Couple say group attacked them as they slept in a New London park
New London - Robert and Jenise Ladyga had already hit a low point in their lives when, they say, they were confronted last summer by a group of "kids" as they slept beneath an awning at Fulton Park off Crystal Avenue.
"The only thing I can remember is waking up, hearing them saying, 'Give us what you have,' '' Ladyga said. "I said, 'We have nothing. We're homeless.' The next thing I know, I woke up and the cops were there."
Ladyga, 55, said he suffered a broken jaw in the attack and a shoulder injury that "still bothers me to this day." His 49-year-old wife, formerly known as Jenise Covington, said the crime left her with a different type of injury.
"I see a psychiatrist over this," she said.
Deputy Police Chief Marshall Segar confirmed that police responded to the incident and said there is an open investigation. Segar said he and other police officials have urged Jenise Ladyga to go to police headquarters and meet with detectives, since she might be able to help identify suspects.
Though Jenise Ladyga wants to see the case solved, she admitted she is out of her comfort zone in the police station.
"They know where to find me if they need me," she said.
Robert Ladyga has recently started receiving Social Security income, and the couple now rents a room in a downtown building. Back in August, the couple was spending their days in the cycle of the homeless - walking between the overnight shelter, soup kitchen, hospitality center and so on.
As they recalled the August assault one afternoon last week, the couple sat on a queen-sized air mattress in their freshly painted room. They sipped from tall cans of beer and smoked cigarettes they had rolled themselves.
Turned away from shelter
Ladyga said it had been raining heavily on Aug. 23, and his wife had been turned away from the homeless shelter. Court records indicate that Jenise Ladyga had been charged with second-degree breach of peace on Aug. 13 and spent three days incarcerated. She said she had a drunken altercation with another woman at the shelter, and that in sentencing her to time served, a judge had admonished her not to drink when she went to the shelter.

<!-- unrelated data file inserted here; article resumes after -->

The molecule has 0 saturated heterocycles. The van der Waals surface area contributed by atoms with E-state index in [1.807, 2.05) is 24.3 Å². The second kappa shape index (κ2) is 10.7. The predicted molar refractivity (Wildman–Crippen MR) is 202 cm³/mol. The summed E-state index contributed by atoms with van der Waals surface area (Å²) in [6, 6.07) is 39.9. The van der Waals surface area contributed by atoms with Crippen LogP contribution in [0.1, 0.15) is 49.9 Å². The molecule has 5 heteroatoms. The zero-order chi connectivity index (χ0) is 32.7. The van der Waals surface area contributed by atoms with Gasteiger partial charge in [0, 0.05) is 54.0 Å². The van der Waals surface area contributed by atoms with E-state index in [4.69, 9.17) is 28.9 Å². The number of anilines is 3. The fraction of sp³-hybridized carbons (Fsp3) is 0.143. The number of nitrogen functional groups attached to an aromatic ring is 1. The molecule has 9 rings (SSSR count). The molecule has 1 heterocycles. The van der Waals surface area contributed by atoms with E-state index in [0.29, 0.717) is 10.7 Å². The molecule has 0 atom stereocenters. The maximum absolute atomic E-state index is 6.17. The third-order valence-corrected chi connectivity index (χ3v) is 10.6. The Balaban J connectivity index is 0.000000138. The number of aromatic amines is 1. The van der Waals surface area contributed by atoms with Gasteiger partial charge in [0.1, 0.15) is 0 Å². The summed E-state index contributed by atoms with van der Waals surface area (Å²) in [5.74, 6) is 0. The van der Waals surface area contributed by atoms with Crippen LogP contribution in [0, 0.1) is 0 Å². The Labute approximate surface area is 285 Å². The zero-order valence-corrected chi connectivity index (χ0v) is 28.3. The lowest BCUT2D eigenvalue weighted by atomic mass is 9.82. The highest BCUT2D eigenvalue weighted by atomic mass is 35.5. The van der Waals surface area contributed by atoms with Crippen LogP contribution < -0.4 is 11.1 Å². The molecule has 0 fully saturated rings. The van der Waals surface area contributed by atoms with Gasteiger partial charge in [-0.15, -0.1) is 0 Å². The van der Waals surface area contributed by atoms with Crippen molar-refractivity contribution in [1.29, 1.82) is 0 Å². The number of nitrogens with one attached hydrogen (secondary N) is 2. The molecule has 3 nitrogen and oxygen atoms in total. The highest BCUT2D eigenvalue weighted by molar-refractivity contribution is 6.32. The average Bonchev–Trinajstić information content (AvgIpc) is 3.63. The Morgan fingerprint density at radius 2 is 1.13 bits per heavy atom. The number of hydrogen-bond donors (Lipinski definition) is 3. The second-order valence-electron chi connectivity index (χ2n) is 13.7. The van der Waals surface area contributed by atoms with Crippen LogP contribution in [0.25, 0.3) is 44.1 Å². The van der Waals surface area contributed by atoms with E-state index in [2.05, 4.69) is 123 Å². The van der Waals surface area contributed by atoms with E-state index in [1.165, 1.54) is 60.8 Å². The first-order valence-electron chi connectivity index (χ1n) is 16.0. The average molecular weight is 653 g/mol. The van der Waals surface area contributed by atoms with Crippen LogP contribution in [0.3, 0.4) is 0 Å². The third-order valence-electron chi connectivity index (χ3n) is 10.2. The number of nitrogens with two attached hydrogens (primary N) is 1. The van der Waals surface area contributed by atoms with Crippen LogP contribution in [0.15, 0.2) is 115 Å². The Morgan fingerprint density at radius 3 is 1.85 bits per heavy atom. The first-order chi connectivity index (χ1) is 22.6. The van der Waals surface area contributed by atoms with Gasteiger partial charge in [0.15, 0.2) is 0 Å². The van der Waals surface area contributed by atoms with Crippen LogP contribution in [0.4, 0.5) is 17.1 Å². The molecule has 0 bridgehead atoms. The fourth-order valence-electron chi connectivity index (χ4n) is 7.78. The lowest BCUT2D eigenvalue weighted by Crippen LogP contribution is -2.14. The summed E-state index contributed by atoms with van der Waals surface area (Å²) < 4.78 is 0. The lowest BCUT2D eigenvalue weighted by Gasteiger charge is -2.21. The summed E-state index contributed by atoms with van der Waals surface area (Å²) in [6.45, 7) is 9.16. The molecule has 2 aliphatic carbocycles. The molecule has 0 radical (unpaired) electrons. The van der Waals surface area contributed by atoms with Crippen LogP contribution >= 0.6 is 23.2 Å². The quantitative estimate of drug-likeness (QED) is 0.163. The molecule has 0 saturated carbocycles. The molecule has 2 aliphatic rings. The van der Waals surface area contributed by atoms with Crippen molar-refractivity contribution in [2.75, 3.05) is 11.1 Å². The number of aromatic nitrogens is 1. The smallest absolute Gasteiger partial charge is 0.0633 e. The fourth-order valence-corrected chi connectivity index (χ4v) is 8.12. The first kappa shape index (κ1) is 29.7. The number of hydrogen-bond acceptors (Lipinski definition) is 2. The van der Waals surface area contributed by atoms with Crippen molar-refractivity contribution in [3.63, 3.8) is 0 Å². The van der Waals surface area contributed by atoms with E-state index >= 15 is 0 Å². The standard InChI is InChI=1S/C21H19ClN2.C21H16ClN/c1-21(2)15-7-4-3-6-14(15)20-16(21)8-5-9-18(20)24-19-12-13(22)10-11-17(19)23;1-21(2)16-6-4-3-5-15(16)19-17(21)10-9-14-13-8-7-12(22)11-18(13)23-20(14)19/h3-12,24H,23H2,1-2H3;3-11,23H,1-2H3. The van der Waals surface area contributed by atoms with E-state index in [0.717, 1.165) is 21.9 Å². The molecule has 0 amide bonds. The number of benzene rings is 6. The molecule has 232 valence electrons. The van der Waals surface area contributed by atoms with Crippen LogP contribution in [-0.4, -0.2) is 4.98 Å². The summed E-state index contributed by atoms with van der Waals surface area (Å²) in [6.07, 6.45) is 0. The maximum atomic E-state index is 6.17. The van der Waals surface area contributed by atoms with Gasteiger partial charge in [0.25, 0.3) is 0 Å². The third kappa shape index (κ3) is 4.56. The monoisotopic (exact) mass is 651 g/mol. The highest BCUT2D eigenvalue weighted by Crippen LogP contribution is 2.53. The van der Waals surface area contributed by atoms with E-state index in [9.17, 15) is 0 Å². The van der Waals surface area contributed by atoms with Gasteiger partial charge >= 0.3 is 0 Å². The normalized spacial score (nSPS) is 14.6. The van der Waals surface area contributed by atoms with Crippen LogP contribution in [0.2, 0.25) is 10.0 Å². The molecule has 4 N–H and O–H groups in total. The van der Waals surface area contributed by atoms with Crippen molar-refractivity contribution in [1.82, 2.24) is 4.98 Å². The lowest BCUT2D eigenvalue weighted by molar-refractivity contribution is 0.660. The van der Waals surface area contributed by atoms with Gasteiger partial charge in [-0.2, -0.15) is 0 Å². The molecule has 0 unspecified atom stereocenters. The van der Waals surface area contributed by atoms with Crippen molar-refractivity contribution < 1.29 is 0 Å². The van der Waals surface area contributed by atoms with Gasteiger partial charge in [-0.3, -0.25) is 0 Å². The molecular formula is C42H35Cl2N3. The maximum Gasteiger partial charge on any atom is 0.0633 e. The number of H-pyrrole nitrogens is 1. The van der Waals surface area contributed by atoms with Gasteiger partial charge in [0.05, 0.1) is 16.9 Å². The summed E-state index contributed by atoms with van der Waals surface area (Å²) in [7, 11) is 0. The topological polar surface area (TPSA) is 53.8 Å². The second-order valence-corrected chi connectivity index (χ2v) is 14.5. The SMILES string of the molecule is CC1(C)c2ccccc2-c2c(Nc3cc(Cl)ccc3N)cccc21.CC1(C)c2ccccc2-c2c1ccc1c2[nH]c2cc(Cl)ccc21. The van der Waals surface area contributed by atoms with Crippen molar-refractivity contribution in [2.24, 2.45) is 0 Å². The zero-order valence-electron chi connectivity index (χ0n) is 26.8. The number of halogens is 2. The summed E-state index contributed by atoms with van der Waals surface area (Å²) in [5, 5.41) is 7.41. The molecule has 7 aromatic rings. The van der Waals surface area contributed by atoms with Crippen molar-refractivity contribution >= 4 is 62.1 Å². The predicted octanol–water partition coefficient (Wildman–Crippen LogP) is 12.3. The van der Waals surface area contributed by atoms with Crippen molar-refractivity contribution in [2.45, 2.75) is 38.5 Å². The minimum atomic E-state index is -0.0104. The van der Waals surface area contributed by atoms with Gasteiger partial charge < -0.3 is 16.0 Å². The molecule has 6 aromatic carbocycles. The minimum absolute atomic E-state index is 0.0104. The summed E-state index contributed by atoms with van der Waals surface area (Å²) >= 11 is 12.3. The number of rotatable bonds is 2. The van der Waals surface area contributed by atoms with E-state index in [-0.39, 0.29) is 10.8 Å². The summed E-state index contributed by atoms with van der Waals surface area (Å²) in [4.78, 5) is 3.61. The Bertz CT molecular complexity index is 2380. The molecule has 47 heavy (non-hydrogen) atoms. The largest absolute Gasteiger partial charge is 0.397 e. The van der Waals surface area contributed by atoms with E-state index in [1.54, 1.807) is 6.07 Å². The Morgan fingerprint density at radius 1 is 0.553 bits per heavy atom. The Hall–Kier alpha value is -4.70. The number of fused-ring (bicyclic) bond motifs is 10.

The couple decided to sleep in the park, where they thought nobody would bother them. They said they had "a few drinks" earlier that day but were not heavily intoxicated.
Ladyga, who is 6 feet, 2 inches tall, said he woke up when one of the young men made his demand. He said he stood up, was assaulted and passed out.
"They pistol-whipped him with the butt-end of a gun," said his wife. "He went flying over the cement and his head hit a tree."
She described the attackers as six "punks" dressed in black hooded sweatshirts. She said two had guns and that some appeared to be black and some Hispanic. She said she reached down for her pocketbook and said to the men, "You want some? I'll give you some. How about cops?"
She said she thinks the men may have thought she was reaching for a gun. They fled, she said. She said she propped up her husband and ran to the police station, about a half-mile away. She flagged down an officer who was in the parking lot.
Ladyga said he was in the hospital for 1½ days and that his jaw was wired in two places.
His wife said that in November, when The Day published photographs of six defendants charged in connection with the murder of Matthew Chew, she thought she recognized two of the teenagers and told police.
"They said, 'You've got to be positive,' '' she said. "I said, 'I am positive.'"
Although she hasn't met with detectives, she said she is willing to testify in court "in a heartbeat."
"They hurt my husband," she said.
Chew, 25, was jumped and fatally stabbed on Huntington Street as he walked home from work on Oct. 29. The apparent randomness of the attack has put residents and visitors to the city on edge.
"We still talk about this thing with Matthew," said Ladyga. "They did it because they were bored?"
As for his own assault, Ladyga called it "absolutely ridiculous" and that his attackers should be punished.
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